“Focus group findings underscore that quitting cigarettes remains difficult. Smokers are often navigating multiple barriers to quitting, including stressors, perceived benefits of smoking, and persistent misperceptions about nicotine and addiction. Findings also revealed an increase in the belief that reducing use is an effective strategy for cessation, and there is low motivation among smokers to abstain from nicotine. An opportunity remains to further educate and address these misperceptions to support long-term cessation,” she said.
Kathleen Crosby, Director, Office of Health Communication & Education, FDA Center for Tobacco Products, said stigmatizing smoking has been at the heart of tobacco control efforts for decades, which may drive more people to quit but at the same time potentially create new difficulties for smokers, including self-isolation, creation of social groups that might become ‘hardened’ to changing smoking behaviors, and perceptions by the user and society that complete abstinence is the only option.
“The stigma associated with a wide variety of behaviors has impeded progress toward improving population health in some cases, such as the reticence in making products and services available that could reduce the risk when an individual addicted to a substance is not able to or chooses not to become completely abstinent (eg NRT, ENDS, smokeless tobacco).
“This presentation will explore some of the conflicting aspects of stigma in tobacco control, explore similarities and differences regarding the stigma of using different addicting substances, and consider some research, practice and policy directions,” she said.
Let’s take this discussion forward.
Is the e-cigarette use among adolescent smokers associated with subsequent smoking? Consider this study by Ruoyan Sun, PhD, David Mendez, PhD, and Kenneth E. Warner, PhD demonstrates that when controlling for more potential covariates, the strong and positive relationship between vaping by adolescent never smokers and subsequent trial of cigarettes decreases steadily.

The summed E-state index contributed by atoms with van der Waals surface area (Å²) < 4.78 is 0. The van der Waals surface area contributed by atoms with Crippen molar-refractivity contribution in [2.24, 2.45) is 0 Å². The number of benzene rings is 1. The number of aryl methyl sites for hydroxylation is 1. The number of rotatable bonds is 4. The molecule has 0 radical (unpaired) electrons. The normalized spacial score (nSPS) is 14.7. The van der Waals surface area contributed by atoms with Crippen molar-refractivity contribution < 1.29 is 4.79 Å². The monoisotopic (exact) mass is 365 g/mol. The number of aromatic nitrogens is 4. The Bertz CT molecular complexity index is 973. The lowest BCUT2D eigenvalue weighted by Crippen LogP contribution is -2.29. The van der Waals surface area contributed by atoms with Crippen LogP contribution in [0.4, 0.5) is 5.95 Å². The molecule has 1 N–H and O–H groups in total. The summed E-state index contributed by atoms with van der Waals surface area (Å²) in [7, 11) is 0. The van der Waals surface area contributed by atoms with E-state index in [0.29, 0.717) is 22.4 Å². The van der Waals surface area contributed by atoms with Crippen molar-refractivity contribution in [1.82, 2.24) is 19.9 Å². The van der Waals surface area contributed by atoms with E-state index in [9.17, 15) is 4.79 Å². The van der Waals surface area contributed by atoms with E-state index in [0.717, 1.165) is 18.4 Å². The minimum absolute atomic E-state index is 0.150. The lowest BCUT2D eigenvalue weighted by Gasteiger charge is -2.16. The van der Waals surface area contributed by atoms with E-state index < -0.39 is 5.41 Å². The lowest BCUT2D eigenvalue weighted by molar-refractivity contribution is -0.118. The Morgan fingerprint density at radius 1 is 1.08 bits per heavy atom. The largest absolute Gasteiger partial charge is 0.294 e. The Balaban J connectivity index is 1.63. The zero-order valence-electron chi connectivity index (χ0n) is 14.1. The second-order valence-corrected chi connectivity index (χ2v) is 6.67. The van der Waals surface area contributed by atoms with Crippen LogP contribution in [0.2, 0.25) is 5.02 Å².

Interestingly, this is the first study to control for both use of other tobacco products and other drugs (marijuana and alcohol in our case), along with commonly included variables. The study had reported reduced associations between vaping and subsequent smoking, adjusting for these covariates. The study also provides empirical evidence that raises questions about the strength of relationship between youth vaping and subsequent trials of cigarettes.
So what should be the public health objectives: Preventing nicotine use or ending smoking?
A myriad of studies find that tobacco control policies targeting e-cigarettes can increase combustible tobacco use, presumably by reducing incentives to choose vaping over smoking. “Given evidence that vaping nicotine is likely far less harmful than smoking combustible cigarettes, these unintended consequences may translate into substantial costs for population health,” Abigail Friedman, Assistant Professor, Department of Health Policy and Management, Yale School of Public Health, said in his speech.